PS: As for LWN.net alerts, alert gets you nothing without patch. You only know that there is a problem, you still need to wait patch to come in CentOS.
Also note that LWN.net news are only accessible to paid LWN.net subscribers of in first 7 days. After 7 days expire, everyone else sees the news. Edited 2010-07-28 13:12 UTC
Dude, those are major point releases. Those are complete rebuilds of every package from source. Plus testing. That's a hell of a lot of difference than how long a single patch takes to make it through. Also, critical patches issued during that period bypass the process and are pushed out immediately. The only thing that is lagging is that Red Hat has gone SO long between RHEL 5 and 6. But RHEL 6 is going to have a heck of a lot of major changes from 5. Many major subsystems were replaced since RHEL 5.
Major point releases? You can call them that way, but RH call them minor releases. Major release is RHEL6 or RHEL5.
Then there is minor releases, 5.x and what you call minor releases are in fact micro releases (that's how Red Hat is calling it), little updates with some fixes. Those come to centos quicker than minor releases but not that quicker. CentOS is late about 7 to 15 days with micro releases. It still needs a fair amount of testing to maintain 100% RHEL compatibility.
But don't get me wrong, that is not bad thing. I would hate to see it come out same day as RHEL and then make some problem or even bork my server.
Those are major updates, not critical patches.
All Caitlyn cited was a delayed Firefox patch for her netbook which is too small of a sample size to substantiate her argument. She should have taken the last 10 critical updates and then taken an average of the delay time.
(claps and wipes tears from eyes)
Yes I find humor in a transexual ham-radio operator who also claims to be a Linux/Unix security expert.
You find satisfaction in your morally indignant condemnation of my provocative comment.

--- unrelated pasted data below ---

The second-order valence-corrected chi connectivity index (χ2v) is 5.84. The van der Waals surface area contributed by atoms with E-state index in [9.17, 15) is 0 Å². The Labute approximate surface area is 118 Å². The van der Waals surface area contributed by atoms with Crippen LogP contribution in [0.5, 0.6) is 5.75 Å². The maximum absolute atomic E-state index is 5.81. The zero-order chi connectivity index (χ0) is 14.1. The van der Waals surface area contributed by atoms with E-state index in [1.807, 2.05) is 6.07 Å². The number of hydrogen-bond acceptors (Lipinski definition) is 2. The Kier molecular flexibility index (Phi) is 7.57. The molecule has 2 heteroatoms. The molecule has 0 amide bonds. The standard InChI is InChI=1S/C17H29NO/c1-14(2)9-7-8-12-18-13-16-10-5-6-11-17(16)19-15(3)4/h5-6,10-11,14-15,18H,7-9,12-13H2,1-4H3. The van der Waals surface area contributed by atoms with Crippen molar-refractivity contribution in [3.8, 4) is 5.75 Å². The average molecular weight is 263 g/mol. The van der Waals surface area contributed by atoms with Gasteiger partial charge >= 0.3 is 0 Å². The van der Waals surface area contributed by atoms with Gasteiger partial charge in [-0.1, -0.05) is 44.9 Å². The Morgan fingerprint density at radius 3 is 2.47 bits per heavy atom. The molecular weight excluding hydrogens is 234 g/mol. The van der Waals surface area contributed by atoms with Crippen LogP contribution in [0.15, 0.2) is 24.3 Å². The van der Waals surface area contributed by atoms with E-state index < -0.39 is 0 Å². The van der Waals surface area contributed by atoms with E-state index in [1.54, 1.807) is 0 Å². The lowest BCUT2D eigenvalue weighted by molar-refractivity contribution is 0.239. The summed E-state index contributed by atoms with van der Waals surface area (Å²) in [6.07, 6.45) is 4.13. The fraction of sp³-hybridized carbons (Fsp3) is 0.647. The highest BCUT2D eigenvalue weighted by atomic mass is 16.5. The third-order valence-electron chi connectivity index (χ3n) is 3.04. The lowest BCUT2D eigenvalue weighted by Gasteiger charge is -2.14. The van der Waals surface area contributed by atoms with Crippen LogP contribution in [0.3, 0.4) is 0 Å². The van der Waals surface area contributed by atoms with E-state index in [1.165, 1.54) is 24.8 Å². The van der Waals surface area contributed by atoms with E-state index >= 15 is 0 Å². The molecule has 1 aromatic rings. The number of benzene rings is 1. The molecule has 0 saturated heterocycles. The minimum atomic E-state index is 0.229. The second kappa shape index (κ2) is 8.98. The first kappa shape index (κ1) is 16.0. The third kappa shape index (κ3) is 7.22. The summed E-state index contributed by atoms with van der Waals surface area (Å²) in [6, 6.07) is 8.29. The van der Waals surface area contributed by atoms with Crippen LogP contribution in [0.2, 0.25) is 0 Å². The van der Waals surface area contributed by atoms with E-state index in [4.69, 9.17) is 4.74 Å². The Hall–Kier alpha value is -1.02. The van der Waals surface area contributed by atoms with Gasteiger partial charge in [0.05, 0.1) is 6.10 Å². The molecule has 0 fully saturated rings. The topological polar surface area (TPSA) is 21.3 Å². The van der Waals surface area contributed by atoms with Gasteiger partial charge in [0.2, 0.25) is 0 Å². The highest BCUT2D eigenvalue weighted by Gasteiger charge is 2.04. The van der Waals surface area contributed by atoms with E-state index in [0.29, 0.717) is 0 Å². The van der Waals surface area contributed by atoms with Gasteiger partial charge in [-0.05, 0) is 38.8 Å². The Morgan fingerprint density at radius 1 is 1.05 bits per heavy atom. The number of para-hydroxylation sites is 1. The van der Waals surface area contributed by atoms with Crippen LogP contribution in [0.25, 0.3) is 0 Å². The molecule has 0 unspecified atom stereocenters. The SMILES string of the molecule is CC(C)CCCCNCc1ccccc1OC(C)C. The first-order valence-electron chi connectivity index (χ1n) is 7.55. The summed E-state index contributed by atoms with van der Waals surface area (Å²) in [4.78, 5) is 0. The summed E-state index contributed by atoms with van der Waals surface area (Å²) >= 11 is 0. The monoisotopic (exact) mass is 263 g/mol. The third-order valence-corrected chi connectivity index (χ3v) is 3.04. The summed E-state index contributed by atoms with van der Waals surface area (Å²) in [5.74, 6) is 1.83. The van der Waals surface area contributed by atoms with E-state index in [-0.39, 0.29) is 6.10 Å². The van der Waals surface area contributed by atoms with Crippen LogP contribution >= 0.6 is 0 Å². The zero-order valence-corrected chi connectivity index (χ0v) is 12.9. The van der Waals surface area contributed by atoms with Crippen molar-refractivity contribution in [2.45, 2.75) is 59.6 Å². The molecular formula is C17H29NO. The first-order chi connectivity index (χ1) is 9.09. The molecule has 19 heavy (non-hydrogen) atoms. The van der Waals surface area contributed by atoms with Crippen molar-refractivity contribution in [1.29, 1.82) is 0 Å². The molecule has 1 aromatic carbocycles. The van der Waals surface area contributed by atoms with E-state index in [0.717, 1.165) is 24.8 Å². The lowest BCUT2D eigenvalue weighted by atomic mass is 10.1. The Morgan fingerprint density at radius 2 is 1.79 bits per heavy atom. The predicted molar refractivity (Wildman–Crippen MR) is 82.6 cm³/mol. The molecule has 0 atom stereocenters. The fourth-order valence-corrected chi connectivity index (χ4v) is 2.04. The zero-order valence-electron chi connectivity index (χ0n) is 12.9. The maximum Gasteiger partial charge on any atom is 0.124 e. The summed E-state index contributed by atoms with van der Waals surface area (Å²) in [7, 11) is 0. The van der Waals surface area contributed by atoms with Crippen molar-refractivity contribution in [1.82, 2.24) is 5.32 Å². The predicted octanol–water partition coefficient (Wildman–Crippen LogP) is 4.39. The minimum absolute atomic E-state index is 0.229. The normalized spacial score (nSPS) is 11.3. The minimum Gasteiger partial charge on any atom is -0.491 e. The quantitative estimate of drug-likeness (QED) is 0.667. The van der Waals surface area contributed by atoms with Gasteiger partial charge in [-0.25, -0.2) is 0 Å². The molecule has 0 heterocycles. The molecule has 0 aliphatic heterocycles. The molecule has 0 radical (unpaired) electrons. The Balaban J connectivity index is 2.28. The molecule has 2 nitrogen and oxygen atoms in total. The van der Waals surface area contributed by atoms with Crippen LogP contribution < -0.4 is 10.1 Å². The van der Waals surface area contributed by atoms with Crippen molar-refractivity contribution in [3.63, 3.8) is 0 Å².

At the end of the day, which response is healthier?
But if you are really offended by me pointing out a transsexual on the internet then by all means file a complaint with your therapist who might be able to explain why you take anonymous internet posts so goddamn seriously.
P.S. Your Oscar winning speech would have had greater effect if you didn't formally address someone named Jerkface as Douchebag. But way to be #9283 to walk into that ladder.
My work 'standardized' on CentOS for the reason that a lot of our proprietary vendors specify it as the only thing they support. It's also the most 'Microsoft-like' out of all the Linux distros, which I think makes Windows Admins a bit more comfortable.
My problems with CentOS are pragmatic. I understand the philosophy behind it... and disagree entirely. Stability through obsolescence might have made sense years ago (debatable), but now it really doesn't.
Take my recent project, for example. I had to design and replace an aging server application (serving XML queries) running on redhat 9. The old design was a process forking mechanism, and quickly destroyed the memory on the system (1.2gigs of memory at 200 users). In order to cut development time down, and increase speed, I opted to use Qt. Since I needed certain features (like talking to a MS SQL database), I had to have any recent version of Qt from the last year or two.
My replacement written, and tested on my ubuntu and arch machines, I tried to put it on our CentOS server, which was just installed with CentOS 5.4. After a week of trying to get it to run, I gave up; there were too many random crashes and problems that simply did not occur on any linux distro that had the dependancies I needed; namely unixODBC, FreeTDS, and Qt. I convinced my work to use Ubuntu, and life was wonderful. CentOS simply couldn't run a modern application stably at all.